Recently, simultaneous wireless information and power transfer (SWIPT) using radio frequency (RF) waves has drawn an upsurge of research interest in various areas of communications, signal processing, and networking. SWIPT is considered as promising technology for practical energy-limited applications such as wireless sensor networks, wireless body networks, low-powered devices, internet of things (IoT), etc. Also, in the next generation wireless systems such as 5G, wireless RF energy harvesting is considered to be a promising solution to the energy scarcity issue. In the literature, SWIPT has been generally studied under the ideal (and unrealistic) assumption of linear energy harvesting, which means that the energy (or power) conversion efficiency of the energy harvesting circuit is constant over the infinitely wide range of the input RF power. However, as validated in many field measurements, the energy conversion efficiency of the actual energy harvesting circuit highly depends on the input RF power level. Specifically, due to the nonlinearities of the practical diode such as the turn-on voltage and saturation issue, the linearity assumption of the energy harvesting circuitry is significantly deviated in practical situations. In this talk, we present the recent research results on SWIPT considering the nonlinear energy harvesting. In particular, we will talk about the fundamental performance limit of SWIPT in terms of rate-energy (R-E) trade-off, the approach of using multiple energy harvesting circuits, mode selection between energy harvesting and information transfer, and optimal dynamic power allocation for SWIPT.
Il-Min Kim received the B.S. degree in electronics engineering from Yonsei University, Seoul, Korea, in 1996, and the M.S. and Ph.D. degrees in electrical engineering from the Korea Advanced Institute of Science and Technology (KAIST), Taejon, Korea, in 1998 and 2001, respectively. From October 2001 to August 2002 he was with the Dept. of Electrical Engineering and Computer Sciences (EECS) at Massachusetts Institute of Technology (MIT), Cambridge, USA, and from September 2002 to June 2003 he was with the Dept. of Electrical Engineering at Harvard University, Cambridge, USA, as a Postdoctoral Research Fellow. In 2003, he joined the Dept. of Electrical and Computer Engineering at Queen’s University, Kingston, Canada, and he is currently a Professor. His research interests include machine (deep) learning for various systems (especially with sensors), IoT (and IoE), signal processing for IoT, (mobile) crowd sensing, fog/cloud networks, communication security, blockchain for wireless communications, physical layer security, energy harvesting and SWIPT, compressive sensing, military communications and Radars, and 5th generation (5G) and beyond 5G wireless communications systems. He holds a number of patents either issued or pending in U.S., Japan, Germany, and Korea.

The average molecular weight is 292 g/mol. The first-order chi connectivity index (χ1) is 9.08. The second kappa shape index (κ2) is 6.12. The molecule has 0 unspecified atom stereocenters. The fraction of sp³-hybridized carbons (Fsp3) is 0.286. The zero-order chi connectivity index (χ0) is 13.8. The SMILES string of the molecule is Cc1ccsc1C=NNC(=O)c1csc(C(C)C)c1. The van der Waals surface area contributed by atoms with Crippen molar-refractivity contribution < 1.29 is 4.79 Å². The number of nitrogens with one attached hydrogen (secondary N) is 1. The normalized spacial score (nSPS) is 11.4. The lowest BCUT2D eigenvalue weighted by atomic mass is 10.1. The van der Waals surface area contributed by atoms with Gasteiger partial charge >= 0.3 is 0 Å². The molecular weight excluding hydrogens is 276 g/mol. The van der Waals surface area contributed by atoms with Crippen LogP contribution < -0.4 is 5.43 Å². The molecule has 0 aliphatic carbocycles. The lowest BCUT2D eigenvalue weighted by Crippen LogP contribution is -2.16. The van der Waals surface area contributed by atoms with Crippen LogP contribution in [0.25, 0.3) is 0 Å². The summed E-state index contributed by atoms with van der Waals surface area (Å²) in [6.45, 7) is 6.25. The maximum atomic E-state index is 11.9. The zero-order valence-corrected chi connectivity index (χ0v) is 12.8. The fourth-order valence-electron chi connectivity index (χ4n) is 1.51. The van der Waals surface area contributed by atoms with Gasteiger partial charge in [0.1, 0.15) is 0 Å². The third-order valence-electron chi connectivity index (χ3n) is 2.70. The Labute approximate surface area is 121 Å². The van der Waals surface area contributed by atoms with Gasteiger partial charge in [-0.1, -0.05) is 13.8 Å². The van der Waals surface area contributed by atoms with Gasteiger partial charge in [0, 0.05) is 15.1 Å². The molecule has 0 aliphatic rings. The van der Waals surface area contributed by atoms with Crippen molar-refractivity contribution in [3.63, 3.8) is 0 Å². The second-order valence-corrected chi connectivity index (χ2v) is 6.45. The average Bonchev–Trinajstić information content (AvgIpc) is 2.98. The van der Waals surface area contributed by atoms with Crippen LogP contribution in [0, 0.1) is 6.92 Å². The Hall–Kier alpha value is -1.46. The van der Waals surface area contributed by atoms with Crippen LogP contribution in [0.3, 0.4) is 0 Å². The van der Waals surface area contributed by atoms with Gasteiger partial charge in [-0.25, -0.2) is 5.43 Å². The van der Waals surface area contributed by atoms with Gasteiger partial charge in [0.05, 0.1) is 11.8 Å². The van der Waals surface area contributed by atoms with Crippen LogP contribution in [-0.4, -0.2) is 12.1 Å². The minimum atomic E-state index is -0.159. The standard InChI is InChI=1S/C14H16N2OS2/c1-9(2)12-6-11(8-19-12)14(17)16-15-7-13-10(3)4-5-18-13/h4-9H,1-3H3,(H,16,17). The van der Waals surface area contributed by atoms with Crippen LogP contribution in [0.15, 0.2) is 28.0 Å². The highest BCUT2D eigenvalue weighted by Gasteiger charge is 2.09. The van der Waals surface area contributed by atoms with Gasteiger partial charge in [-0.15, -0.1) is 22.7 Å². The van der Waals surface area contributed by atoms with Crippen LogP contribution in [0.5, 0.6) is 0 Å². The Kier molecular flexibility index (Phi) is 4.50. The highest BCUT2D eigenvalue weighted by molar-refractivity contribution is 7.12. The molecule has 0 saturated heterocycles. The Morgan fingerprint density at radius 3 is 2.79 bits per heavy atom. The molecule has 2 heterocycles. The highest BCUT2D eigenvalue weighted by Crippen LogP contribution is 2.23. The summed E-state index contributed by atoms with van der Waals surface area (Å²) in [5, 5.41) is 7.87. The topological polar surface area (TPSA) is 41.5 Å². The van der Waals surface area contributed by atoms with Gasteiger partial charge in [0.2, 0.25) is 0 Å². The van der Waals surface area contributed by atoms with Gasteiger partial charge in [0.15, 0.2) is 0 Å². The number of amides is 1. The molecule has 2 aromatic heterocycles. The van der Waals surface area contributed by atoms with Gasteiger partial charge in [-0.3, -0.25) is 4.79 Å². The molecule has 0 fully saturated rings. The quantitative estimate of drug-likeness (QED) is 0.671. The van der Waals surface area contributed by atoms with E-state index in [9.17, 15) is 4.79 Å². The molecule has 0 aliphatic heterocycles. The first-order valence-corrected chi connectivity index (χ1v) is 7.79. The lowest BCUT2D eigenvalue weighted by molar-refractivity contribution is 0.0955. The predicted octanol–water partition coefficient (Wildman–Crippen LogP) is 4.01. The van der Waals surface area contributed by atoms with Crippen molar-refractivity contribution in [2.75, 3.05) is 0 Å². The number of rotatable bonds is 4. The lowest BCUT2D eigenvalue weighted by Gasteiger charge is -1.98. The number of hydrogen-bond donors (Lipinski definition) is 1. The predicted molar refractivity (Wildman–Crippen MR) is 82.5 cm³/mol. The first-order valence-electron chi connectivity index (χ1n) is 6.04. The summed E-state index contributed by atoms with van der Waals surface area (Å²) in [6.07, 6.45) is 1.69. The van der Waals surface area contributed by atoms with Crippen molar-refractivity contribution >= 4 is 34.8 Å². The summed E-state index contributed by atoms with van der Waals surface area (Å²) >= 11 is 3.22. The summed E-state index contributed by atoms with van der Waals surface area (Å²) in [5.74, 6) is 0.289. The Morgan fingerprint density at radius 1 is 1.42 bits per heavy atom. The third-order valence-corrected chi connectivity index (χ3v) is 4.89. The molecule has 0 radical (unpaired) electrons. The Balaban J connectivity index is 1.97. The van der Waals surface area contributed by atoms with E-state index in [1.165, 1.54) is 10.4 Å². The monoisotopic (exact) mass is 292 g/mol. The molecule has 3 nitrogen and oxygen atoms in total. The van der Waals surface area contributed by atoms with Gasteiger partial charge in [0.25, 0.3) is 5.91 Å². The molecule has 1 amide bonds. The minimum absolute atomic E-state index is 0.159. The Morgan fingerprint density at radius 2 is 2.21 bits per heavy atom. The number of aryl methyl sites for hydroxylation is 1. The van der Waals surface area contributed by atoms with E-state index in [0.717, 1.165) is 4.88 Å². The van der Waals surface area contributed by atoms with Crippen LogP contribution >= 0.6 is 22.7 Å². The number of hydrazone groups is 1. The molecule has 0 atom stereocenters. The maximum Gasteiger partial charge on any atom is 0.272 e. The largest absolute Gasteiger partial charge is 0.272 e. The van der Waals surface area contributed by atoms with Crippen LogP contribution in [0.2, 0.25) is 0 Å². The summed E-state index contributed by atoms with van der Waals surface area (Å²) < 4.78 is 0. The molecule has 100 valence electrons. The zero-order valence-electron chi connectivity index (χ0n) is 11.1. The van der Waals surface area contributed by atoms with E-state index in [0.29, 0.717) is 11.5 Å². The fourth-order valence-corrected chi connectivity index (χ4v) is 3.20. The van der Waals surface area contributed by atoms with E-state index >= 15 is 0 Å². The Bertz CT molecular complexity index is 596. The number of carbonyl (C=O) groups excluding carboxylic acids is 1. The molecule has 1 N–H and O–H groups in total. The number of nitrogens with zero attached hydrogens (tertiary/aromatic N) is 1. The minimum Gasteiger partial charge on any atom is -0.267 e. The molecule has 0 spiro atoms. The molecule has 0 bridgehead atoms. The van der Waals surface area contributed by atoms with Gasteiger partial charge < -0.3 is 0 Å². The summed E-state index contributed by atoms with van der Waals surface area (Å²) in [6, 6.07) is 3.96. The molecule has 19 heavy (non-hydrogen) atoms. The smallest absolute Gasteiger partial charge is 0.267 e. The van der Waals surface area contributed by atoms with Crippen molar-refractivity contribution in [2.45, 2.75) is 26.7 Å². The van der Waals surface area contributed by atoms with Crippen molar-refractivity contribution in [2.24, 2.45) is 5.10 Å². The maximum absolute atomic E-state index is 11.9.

In recent years, there has been an increasing interest in aerial (airborne) networks. The domain is
very broad and includes (but not limited to) the connectivity and networking of aerial users (ex:
cargo/delivery drones), as well as aerial BSs (UAV-/drone-BSs), high-altitude platforms (HAPs),
very low earth orbit (VLEO) satellites, flying ad hoc networks (FANETs), and VHetNets (vertical
heterogeneous networks); enabling technologies such as machine learning for autonomous
operation, free-space optical communications, network slicing, and energy harvesting are
of paramount importance in this emerging framework. This workshop presents the current
research on connected and autonomous aerial networks. It is supported by IEEE Ottawa Young
Professionals. Many of the speakers are IEEE Young Professionals including PhD candidates and
researchers. This workshop also falls within the scope and goals of the IEEE Future Networks
- 10:00 am – 4:30 pm, Thursday, 07 February 2019
- The Maker Lab, 4463 ME (Mackenzie Building), Systems and Computer Engineering, Carleton University
- Lunch will be provided; Sponsored by IEEE Young Professionals.
- Arrival: 10:00-10:15 am
- Morning Session: 10:15 am – 12:00 pm
- Session Chair: Dr. Sahar Aghajanzadeh
- Connected and Autonomous Aerial Networks in 2030s
- Dr. Halim Yanikomeroglu, Professor / Carleton
- Adaptive Routing in Flying Ad Hoc Networks
- Dr. Burak Kantarci, Professor / uOttawa
- Cellular-Connected UAV in Integrated Aerial and Terrestrial Networks
- Nesrine Cherif, PhD candidate / uOttawa & Carleton
- Session Chair: Dr. Sahar Aghajanzadeh
- Lunch: 12:00 pm – 1:30 pm
- The Caf – Carleton University, Residence Commons, 3rd floor
- The Caf – Carleton University, Residence Commons, 3rd floor
- Afternoon Session I: 1:30 – 2:45 pm
- Session Chair: Dr. Jalal Khamse-Ashari
- Integrated Terrestrial-Nonterrestrial Wireless Access in Beyond-5G Networks
- Mohamed Alzenad, PhD candidate / Carleton
- Space-Air-Ground Networks: Challenges and Opportunities
- Dr. Wael Jaafar, NSERC PDF / Carleton
- FSO (Free-Space Optical) Communications Opportunities in Aerial Networks
- Dr. Sahar Aghajanzadeh, Research Associate / Carleton